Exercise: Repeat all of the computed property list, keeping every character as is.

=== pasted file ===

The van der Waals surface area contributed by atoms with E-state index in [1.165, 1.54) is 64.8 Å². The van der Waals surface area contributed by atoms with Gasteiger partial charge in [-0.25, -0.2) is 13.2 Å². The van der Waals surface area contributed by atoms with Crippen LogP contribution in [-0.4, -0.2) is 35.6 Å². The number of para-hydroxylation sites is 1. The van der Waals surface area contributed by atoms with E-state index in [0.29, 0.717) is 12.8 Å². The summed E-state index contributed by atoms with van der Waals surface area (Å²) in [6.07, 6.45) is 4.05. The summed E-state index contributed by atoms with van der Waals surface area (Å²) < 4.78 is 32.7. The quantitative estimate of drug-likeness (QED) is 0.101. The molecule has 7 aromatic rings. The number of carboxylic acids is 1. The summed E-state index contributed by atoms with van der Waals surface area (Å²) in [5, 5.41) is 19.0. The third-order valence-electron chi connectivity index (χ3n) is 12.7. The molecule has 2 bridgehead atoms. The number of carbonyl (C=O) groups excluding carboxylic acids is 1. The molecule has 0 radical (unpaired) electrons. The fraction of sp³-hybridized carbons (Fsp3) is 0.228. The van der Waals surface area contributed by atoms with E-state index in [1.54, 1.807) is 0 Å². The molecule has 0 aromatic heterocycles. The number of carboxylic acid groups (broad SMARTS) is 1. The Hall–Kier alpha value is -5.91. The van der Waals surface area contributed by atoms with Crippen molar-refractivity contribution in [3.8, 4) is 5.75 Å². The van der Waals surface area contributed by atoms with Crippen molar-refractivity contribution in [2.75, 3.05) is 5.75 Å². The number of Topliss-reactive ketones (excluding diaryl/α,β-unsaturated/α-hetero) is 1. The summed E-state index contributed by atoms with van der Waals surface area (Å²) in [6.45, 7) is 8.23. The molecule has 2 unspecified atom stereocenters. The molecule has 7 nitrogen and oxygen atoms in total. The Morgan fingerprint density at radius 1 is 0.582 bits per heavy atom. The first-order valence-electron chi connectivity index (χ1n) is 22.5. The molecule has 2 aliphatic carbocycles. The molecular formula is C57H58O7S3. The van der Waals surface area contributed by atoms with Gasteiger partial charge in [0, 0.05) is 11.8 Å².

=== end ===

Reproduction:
The van der Waals surface area contributed by atoms with E-state index in [1.165, 1.54) is 64.8 Å². The van der Waals surface area contributed by atoms with Gasteiger partial charge in [-0.25, -0.2) is 13.2 Å². The van der Waals surface area contributed by atoms with Crippen LogP contribution in [-0.4, -0.2) is 35.6 Å². The number of para-hydroxylation sites is 1. The van der Waals surface area contributed by atoms with E-state index in [0.29, 0.717) is 12.8 Å². The summed E-state index contributed by atoms with van der Waals surface area (Å²) in [6.07, 6.45) is 4.05. The summed E-state index contributed by atoms with van der Waals surface area (Å²) < 4.78 is 32.7. The quantitative estimate of drug-likeness (QED) is 0.101. The molecule has 7 aromatic rings. The number of carboxylic acids is 1. The summed E-state index contributed by atoms with van der Waals surface area (Å²) in [5, 5.41) is 19.0. The third-order valence-electron chi connectivity index (χ3n) is 12.7. The molecule has 2 bridgehead atoms. The number of carbonyl (C=O) groups excluding carboxylic acids is 1. The molecule has 0 radical (unpaired) electrons. The fraction of sp³-hybridized carbons (Fsp3) is 0.228. The van der Waals surface area contributed by atoms with E-state index in [1.54, 1.807) is 0 Å². The molecule has 0 aromatic heterocycles. The number of carboxylic acid groups (broad SMARTS) is 1. The Hall–Kier alpha value is -5.91. The van der Waals surface area contributed by atoms with Crippen molar-refractivity contribution in [3.8, 4) is 5.75 Å². The van der Waals surface area contributed by atoms with Crippen molar-refractivity contribution in [2.75, 3.05) is 5.75 Å². The number of Topliss-reactive ketones (excluding diaryl/α,β-unsaturated/α-hetero) is 1. The summed E-state index contributed by atoms with van der Waals surface area (Å²) in [6.45, 7) is 8.23. The molecule has 2 unspecified atom stereocenters. The molecule has 7 nitrogen and oxygen atoms in total. The Morgan fingerprint density at radius 1 is 0.582 bits per heavy atom. The first-order valence-electron chi connectivity index (χ1n) is 22.5. The molecule has 2 aliphatic carbocycles. The molecular formula is C57H58O7S3. The van der Waals surface area contributed by atoms with Gasteiger partial charge in [0, 0.05) is 11.8 Å².